Bridge Refugee Services Receives Support From Latter-Day Saint Charities

Inner Peace Church To Celebrate 15th Pastoral Anniversary July 28

Hawkinsville Missionary Baptist Church Honors Dr. And Mrs. Bobby Hampton For 35 Years Of Service


Latter-day Saints Charities is a world-wide humanitarian organization that focuses on self-reliance and partners with other charitable organizations and governments, including UNICEF, the Red ... (click for more)

Inner Peace Church, 2125 Tunnel Blvd. in Chattanooga, will be honoring Pastor Ron L. and Lady Missie King, Sr. for their 15 years of pastoral service for Inner Peace Church and the community ... (click for more)

Hawkinsville Missionary Baptist Church will be honoring Dr. and Mrs. Bobby L. Hampton, Sr. for their 35 years of pastoral and community service for Hawkinsville Missionary Baptist Church and ... (click for more)


Church

Bridge Refugee Services Receives Support From Latter-Day Saint Charities

Latter-day Saints Charities is a world-wide humanitarian organization that focuses on self-reliance and partners with other charitable organizations and governments, including UNICEF, the Red Cross, Catholic Charities, the World Food Programme, etc., to help those in need. Since 1985, Latter-day Saints Charities has provided assistance “to millions of people in 195 countries.” ... (click for more)

Inner Peace Church To Celebrate 15th Pastoral Anniversary July 28

Inner Peace Church, 2125 Tunnel Blvd. in Chattanooga, will be honoring Pastor Ron L. and Lady Missie King, Sr. for their 15 years of pastoral service for Inner Peace Church and the community on Pastoral Appreciation Day, Sunday, July 28. Sunday school begins at 9:30 a.m.; worship will begin at 11 a.m. The church also has a Wednesday evening bible study at 6:30 p.m. (click for more)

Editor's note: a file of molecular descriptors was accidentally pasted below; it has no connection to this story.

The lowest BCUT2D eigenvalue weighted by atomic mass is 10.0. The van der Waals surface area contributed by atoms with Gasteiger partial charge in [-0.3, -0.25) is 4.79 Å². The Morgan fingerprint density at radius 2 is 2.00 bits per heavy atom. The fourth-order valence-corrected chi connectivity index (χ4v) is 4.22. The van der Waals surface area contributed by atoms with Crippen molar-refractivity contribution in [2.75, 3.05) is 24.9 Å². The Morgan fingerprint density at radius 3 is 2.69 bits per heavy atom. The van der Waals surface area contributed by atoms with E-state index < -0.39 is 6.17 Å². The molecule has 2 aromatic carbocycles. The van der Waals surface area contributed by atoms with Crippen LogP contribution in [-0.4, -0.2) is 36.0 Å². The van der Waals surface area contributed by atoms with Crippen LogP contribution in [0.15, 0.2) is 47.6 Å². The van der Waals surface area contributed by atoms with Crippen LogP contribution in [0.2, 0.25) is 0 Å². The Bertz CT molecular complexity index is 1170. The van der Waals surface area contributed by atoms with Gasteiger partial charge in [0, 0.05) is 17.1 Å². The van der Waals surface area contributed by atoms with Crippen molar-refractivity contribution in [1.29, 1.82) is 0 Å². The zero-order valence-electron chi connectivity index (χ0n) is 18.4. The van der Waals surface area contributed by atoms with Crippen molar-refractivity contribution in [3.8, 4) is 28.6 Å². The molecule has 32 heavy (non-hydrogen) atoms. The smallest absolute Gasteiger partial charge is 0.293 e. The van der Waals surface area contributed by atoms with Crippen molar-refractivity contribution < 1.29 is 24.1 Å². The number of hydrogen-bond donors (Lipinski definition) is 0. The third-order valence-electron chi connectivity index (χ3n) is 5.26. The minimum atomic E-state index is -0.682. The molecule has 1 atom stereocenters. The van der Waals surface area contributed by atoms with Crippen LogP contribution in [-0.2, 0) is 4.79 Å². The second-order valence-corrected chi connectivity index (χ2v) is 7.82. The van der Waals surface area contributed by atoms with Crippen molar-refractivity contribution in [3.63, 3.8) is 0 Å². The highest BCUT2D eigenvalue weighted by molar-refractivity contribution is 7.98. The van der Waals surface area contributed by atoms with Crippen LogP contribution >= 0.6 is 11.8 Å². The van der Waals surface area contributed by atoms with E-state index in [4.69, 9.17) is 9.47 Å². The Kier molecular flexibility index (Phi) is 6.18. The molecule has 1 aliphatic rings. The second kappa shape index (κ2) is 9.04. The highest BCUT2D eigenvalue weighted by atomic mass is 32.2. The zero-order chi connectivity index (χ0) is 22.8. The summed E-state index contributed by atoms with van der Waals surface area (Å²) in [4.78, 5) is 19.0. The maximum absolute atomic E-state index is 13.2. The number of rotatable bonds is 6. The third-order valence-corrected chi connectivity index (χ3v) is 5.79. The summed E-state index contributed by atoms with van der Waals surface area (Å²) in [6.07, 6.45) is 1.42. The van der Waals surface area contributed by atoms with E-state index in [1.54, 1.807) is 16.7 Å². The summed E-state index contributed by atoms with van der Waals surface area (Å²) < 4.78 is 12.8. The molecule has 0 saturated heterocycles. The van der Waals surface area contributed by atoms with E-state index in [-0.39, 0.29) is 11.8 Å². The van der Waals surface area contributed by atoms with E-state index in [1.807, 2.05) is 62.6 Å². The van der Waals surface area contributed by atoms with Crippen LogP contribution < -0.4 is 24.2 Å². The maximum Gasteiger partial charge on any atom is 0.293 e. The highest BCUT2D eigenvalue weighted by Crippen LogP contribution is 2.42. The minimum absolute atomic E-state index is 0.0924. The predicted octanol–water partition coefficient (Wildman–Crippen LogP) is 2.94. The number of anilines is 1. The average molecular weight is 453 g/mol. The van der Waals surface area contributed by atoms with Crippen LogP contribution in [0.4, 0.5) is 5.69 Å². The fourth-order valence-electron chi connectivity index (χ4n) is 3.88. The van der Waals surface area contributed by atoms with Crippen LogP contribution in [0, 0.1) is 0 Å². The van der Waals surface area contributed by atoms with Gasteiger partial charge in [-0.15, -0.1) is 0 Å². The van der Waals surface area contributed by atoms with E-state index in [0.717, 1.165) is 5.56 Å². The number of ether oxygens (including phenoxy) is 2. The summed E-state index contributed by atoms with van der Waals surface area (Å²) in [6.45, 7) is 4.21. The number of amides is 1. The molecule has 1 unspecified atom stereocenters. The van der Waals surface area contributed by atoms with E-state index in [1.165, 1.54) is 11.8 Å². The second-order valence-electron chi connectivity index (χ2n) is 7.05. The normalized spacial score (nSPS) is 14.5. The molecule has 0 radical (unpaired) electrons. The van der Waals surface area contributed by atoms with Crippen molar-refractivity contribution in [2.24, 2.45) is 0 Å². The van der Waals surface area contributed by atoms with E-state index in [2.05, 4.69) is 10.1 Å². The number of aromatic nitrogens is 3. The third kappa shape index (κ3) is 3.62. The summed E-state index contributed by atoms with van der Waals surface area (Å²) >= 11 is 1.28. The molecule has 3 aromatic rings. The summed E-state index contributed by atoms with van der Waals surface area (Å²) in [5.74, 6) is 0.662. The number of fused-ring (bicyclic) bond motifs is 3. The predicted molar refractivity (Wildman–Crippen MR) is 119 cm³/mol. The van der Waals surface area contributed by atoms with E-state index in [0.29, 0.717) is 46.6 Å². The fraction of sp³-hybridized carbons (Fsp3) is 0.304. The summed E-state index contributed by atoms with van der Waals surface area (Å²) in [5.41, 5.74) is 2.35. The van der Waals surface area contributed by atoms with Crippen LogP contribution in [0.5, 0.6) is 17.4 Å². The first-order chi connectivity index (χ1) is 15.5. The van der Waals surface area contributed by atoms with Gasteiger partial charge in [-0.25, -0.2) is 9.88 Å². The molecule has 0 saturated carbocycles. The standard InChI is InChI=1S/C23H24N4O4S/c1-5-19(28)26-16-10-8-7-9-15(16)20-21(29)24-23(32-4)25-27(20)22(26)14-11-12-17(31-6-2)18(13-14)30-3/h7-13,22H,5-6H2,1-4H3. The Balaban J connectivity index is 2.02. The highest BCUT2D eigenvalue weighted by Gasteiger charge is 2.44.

Breaking News

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Smedley, Smith, Boyd, Bankston, Graham Among Candidates Mentioned For 2020 County Mayor Race With Coppinger Possibly Retiring

It may be three years away, but candidates are lining up for the 2022 county mayor race with Jim Coppinger possibly retiring. County Mayor Coppinger said his focus is on continued progress during the current four-year term. Political observers believe he tipped his hat on this being his final term by coming out for a school tax that is unpopular in some circles and lost out on ... (click for more)

Opinion

Opinion Correction: Erlanger Does Not Offer $20,000 Nurse Signing Bonuses

An opinion in Chattanoogan.com on Monday said Erlanger Health Systems had $20,000 nurse signing bonuses. Erlanger officials said that is another local hospital - not Erlanger. Columnist Roy Exum said, "In a story that I wrote on July 15, “A Nursing Shortage?” I mistakenly identified Erlanger Hospital as one hospital that offers prospective nurses a $20,000 signing bonus. ... (click for more)

Roy Exum: Use 'Tags' At Erlanger

When I was a senior in high school, the Vietnam catastrophe held the guys who were in my class spellbound. Back then, and has since been proven again and again, the conflict was a terrible error in our nation’s judgment and almost 60,000 young and promising Americans died in some stinking South Asian battle zone that didn’t mean squat to our freedom or our nation’s future. In ... (click for more)